Your hosts probably do not want leftover beach towels, snorkel gear, and more. Ask first and then donate anything left to Salvation Army.

2. Leave a gift.

You may also want to consider taking your hosts out for dinner or buying them a gift certificate to their favorite restaurant.

3. Don’t overstay your welcome.

Ben Franklin once said, “guests, like fish, begin to stink after three days.” We normally have a 3 night maximum stay (unless we’re entertaining relatives or close friends). With a three night stay you don’t wear out your welcome.

4. Send a thank you note soon after you arrive home.

Final Thoughts:

I think it’s important to be honest with yourself about the reason for staying in someone’s home. Am I doing this just to save money, or do I want to see and spend time with my hosts? I think it’s a mixture of both. If the reason is only financial, from our experience, it’s better to pass on the idea.

4 thoughts on “Be the Perfect Houseguest in Hawaii”

  1. Thanks for the comments so far. There was a recent article about this subject in Kauai’s Garden Island newspaper and I thought it would make an interesting post.

    Oliver–Good point!! The related post feature is automated and I’m not sure how tiger sharks fits the subject. I guess I should have manually picked another post. Most of our guests have been great and I think (hopefully) they would say the same about us. Note to hosts: if you don’t enjoy entertaining guests overnight, it’s best to say no and preserve a friendship.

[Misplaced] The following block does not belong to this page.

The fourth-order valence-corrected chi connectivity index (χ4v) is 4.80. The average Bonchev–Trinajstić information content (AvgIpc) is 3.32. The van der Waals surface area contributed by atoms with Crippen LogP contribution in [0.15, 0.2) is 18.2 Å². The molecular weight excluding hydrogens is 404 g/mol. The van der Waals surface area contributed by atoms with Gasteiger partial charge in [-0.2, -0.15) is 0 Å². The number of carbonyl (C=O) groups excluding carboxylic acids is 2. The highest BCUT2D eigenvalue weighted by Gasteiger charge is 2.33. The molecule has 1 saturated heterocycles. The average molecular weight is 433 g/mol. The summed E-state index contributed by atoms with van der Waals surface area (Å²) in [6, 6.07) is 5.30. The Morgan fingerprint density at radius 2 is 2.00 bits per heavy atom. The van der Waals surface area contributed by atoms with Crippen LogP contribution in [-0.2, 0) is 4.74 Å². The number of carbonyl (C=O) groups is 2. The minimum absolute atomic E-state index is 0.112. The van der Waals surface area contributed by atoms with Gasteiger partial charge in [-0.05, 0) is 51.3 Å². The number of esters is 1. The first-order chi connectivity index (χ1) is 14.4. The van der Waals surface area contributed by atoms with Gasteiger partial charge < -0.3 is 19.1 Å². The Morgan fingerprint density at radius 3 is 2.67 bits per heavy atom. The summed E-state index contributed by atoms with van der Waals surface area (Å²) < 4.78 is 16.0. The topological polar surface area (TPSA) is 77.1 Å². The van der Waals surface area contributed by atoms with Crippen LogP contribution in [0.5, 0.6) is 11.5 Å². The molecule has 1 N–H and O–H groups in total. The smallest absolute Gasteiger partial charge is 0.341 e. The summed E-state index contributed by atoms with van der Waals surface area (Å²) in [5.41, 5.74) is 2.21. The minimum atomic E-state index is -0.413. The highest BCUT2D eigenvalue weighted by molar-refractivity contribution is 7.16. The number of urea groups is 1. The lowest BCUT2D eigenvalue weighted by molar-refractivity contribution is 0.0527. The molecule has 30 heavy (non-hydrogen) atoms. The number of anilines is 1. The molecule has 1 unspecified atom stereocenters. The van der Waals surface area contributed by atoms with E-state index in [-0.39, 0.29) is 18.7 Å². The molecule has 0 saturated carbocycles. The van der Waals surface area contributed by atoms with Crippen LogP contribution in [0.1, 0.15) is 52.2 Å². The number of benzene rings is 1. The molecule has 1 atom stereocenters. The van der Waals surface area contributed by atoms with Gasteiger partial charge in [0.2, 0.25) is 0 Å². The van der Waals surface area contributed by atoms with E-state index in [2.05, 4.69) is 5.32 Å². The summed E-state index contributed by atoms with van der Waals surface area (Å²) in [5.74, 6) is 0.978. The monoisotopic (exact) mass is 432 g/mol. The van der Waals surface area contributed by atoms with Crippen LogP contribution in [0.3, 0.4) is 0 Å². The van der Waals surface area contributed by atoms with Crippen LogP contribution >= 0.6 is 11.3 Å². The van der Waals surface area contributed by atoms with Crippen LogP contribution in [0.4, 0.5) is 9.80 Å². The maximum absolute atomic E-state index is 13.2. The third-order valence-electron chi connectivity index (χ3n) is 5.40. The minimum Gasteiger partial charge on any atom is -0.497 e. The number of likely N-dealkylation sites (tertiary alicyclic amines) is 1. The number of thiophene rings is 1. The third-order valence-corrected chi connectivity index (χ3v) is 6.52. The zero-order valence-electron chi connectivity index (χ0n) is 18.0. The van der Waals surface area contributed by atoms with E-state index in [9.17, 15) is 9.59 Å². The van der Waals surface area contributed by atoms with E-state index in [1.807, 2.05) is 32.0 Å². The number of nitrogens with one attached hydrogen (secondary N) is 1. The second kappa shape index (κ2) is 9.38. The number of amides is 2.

Pua: You’re right, this is a delicate issue and it’s important for both host and guest to feel comfortable. There’s a lot of work that goes into having guests–and it can disrupt the household schedule–so that’s why we try to limit to 3 nights. No one gets tired of the other. We can still see and help friends with their Hawaii vacation and have a life too.

    Joe: Here’s what I meant about jet lag. Most people are coming to Hawaii for a week or more. If your plans involve staying some of the time with friends, I think you’ll enjoy your visit more not to schedule this right at the beginning (after a long flight when you don’t feel like socializing).

    As far as a gift is concerned–I think it’s nice to bring something from home–as a thank you to your host.

  2. So how is the “12′ Tiger Shark in Kauai’s Hanalei Bay” story related to this? Are your guests tiger sharks, or are you a tiger shark? Just wondering 😉